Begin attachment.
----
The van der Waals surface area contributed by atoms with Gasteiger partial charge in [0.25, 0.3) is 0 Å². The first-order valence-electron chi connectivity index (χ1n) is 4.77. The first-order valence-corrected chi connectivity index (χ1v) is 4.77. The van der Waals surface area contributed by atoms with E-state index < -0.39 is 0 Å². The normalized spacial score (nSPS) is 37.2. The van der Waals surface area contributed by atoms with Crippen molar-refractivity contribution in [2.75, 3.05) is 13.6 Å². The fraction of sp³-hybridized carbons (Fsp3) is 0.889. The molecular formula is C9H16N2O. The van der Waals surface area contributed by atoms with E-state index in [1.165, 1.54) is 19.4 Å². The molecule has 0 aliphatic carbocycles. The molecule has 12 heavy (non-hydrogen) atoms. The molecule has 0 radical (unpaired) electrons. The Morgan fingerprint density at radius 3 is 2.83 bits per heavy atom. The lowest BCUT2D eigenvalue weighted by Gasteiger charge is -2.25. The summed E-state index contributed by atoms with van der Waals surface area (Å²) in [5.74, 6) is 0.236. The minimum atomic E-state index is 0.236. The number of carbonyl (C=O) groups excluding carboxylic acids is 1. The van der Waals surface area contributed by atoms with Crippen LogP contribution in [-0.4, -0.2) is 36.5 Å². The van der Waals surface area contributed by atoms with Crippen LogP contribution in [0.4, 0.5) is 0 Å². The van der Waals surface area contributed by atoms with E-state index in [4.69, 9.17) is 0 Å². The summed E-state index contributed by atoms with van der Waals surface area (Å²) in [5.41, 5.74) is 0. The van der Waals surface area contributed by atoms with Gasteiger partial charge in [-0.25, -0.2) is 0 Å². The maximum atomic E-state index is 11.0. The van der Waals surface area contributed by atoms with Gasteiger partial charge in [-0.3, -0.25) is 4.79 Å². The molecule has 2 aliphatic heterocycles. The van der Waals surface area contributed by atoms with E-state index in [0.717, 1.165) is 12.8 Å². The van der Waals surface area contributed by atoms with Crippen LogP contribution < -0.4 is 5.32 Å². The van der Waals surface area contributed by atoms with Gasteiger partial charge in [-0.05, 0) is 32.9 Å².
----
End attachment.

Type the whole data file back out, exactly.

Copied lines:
The van der Waals surface area contributed by atoms with Gasteiger partial charge in [0.25, 0.3) is 0 Å². The first-order valence-electron chi connectivity index (χ1n) is 4.77. The first-order valence-corrected chi connectivity index (χ1v) is 4.77. The van der Waals surface area contributed by atoms with E-state index < -0.39 is 0 Å². The normalized spacial score (nSPS) is 37.2. The van der Waals surface area contributed by atoms with Crippen molar-refractivity contribution in [2.75, 3.05) is 13.6 Å². The fraction of sp³-hybridized carbons (Fsp3) is 0.889. The molecular formula is C9H16N2O. The van der Waals surface area contributed by atoms with E-state index in [1.165, 1.54) is 19.4 Å². The molecule has 0 aliphatic carbocycles. The molecule has 12 heavy (non-hydrogen) atoms. The molecule has 0 radical (unpaired) electrons. The Morgan fingerprint density at radius 3 is 2.83 bits per heavy atom. The lowest BCUT2D eigenvalue weighted by Gasteiger charge is -2.25. The summed E-state index contributed by atoms with van der Waals surface area (Å²) in [5.74, 6) is 0.236. The minimum atomic E-state index is 0.236. The number of carbonyl (C=O) groups excluding carboxylic acids is 1. The van der Waals surface area contributed by atoms with Crippen LogP contribution in [-0.4, -0.2) is 36.5 Å². The van der Waals surface area contributed by atoms with Crippen LogP contribution in [0.4, 0.5) is 0 Å². The van der Waals surface area contributed by atoms with E-state index in [4.69, 9.17) is 0 Å². The summed E-state index contributed by atoms with van der Waals surface area (Å²) in [5.41, 5.74) is 0. The van der Waals surface area contributed by atoms with Gasteiger partial charge in [-0.25, -0.2) is 0 Å². The maximum atomic E-state index is 11.0. The van der Waals surface area contributed by atoms with Gasteiger partial charge in [-0.3, -0.25) is 4.79 Å². The molecule has 2 aliphatic heterocycles. The van der Waals surface area contributed by atoms with E-state index in [0.717, 1.165) is 12.8 Å². The van der Waals surface area contributed by atoms with Crippen LogP contribution < -0.4 is 5.32 Å². The van der Waals surface area contributed by atoms with Gasteiger partial charge in [-0.05, 0) is 32.9 Å².